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Review Round-up: Three Kingdoms divides the critics

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Simon Stephens’ latest play Three Kingdoms opened last night at the Lyric Hammersmith. Two detectives hunt down the brutal beheading of a woman in Hammersmith in a journey which takes them to Germany and Estonia to expose the horrors of human trafficking.

The cast includes Nicholas Tennant, Ferdy Roberts and Risto Kübar. The designer is Estonian Ene-Liis Semper and it is directed by German Sebastian Nübling. Three Kingdoms at the Lyric until 19 May.

Michael Coveney

"Simon Stephens’ new play ... is one of those dubiously moral, violently sexist, critic-baiting and physically upsetting pieces of theatre that desperately wants its cake while eating it voraciously... You know you’re in trouble when everyone suddenly dons wolves’ heads, sex aids and bondage gear for a lads’ night out in Tallinn... Following his perverse filleting of Jarry’s Ubu Roi at Hampstead it is hard not to conclude that Stephens, usually so brilliant at cloaking a sinister narrative in muscular, theatrical language, is careering off the rails at the moment... This show – which will no doubt be acclaimed at the Wiener Festwochen next month; it’s that sort of festival fun – is deeply disturbing not only in what it says but especially in how it says it. For some, that would be recommendation enough. But you’d have to be debauched beyond redemption in order to conclude that you were actually enjoying the spectacle while it happened."

Henry Hitchings
Evening Standard

Three Kingdoms Photo credit: Ene Liis Semper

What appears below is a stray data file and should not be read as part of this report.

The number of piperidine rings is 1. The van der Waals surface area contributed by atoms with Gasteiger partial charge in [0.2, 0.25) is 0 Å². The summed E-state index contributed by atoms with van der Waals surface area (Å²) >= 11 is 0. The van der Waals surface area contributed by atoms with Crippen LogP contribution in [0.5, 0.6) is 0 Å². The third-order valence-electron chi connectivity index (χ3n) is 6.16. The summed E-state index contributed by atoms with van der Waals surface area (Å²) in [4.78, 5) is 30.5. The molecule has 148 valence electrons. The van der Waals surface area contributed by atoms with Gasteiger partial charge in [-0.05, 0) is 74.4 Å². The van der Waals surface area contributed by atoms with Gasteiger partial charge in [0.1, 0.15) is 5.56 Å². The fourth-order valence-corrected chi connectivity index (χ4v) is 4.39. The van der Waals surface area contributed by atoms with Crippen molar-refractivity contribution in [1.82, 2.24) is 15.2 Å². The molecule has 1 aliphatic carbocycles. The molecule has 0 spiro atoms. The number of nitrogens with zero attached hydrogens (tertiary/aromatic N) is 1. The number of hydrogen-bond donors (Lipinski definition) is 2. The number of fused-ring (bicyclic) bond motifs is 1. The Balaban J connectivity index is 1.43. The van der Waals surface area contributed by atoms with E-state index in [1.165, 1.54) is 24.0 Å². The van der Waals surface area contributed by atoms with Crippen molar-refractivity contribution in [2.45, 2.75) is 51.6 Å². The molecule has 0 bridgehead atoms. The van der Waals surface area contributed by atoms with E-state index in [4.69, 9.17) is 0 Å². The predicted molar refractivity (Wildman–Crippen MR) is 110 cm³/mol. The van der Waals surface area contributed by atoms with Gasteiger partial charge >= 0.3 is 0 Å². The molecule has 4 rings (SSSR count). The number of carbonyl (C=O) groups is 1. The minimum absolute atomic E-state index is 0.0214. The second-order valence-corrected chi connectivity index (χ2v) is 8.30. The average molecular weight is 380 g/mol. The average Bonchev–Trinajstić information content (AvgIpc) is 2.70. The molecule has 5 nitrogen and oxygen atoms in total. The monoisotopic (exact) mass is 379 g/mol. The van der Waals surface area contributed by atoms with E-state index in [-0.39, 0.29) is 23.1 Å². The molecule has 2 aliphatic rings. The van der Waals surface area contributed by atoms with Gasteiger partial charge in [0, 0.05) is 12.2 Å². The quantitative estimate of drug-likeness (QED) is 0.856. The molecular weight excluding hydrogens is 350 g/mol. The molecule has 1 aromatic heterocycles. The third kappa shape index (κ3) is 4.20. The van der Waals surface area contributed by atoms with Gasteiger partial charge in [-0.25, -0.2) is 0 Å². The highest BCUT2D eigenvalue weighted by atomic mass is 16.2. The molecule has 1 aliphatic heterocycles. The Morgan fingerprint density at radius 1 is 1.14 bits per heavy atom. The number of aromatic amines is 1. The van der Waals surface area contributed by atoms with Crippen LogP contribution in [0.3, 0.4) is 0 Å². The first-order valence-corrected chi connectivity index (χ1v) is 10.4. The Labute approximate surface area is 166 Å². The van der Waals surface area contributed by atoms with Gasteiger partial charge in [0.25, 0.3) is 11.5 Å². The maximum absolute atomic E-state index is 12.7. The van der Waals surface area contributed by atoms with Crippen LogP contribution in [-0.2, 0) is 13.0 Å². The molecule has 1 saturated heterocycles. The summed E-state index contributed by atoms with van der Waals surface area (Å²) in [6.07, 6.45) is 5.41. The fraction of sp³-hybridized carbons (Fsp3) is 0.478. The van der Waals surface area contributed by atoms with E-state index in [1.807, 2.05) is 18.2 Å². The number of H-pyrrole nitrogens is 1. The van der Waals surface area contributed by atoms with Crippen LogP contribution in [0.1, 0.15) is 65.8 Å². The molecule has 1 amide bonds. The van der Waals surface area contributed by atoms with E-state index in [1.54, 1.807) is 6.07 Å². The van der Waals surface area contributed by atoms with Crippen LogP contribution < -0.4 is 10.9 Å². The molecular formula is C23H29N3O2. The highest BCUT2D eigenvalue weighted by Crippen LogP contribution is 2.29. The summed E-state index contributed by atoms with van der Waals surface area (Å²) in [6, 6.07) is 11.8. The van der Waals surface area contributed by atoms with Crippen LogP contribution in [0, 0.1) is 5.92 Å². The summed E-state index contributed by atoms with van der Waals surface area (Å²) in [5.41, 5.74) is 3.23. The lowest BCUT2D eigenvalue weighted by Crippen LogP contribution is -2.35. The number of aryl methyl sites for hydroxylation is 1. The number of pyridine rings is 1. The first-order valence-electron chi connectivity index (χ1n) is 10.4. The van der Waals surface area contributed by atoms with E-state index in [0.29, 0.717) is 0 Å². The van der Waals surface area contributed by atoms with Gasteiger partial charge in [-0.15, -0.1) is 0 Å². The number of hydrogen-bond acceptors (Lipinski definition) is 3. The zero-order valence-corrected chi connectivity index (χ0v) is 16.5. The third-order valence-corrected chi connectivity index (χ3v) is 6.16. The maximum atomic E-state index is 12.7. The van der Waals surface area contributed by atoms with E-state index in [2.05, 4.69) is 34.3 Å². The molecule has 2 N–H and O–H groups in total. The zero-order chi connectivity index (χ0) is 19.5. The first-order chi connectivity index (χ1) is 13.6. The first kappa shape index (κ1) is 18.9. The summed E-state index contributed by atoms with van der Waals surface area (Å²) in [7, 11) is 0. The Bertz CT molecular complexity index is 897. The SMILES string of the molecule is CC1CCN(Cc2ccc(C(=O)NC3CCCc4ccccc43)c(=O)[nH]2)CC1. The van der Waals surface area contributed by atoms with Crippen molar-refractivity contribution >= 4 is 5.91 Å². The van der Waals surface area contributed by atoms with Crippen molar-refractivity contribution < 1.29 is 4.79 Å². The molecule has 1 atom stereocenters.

"Simon Stephens’s new play is a detective story but director Sebastian Nübling has turned it into an extraordinary hallucination. Performed here as part of the World Stages festival, it’s an unsettling piece that pulses with menace and demented humour yet slips at times into self-indulgence... Stephens is never one to shy away from incendiary material, yet the qualities of his writing are often masked by the polyglot production — its German and Estonian contents relayed via surtitles... Elements of Three Kingdoms feel visionary. There’s a stunning theatricality in Nübling’s interpretation, which largely dispenses with the idea of elucidating meaning, preferring instead to create a montage of nightmarish images (a woman clawing her way out a suitcase) and intriguing textures (as when a quartet of Estonian hard men pound the set wearing boxing gloves). It’s the kind of thing aficionados of non-naturalistic theatre will cross continents to devour. But the symbolism becomes overwrought. Strenuous attention is paid to the seemingly trivial. There’s an intense focus on meandering songs (including a thoroughly bizarre version of The Beatles’ "Rocky Raccoon"), as well as lugubrious sequences involving mops and a lot of business with strap-ons. The results are disorientating — sometimes in a good way, sometimes not..."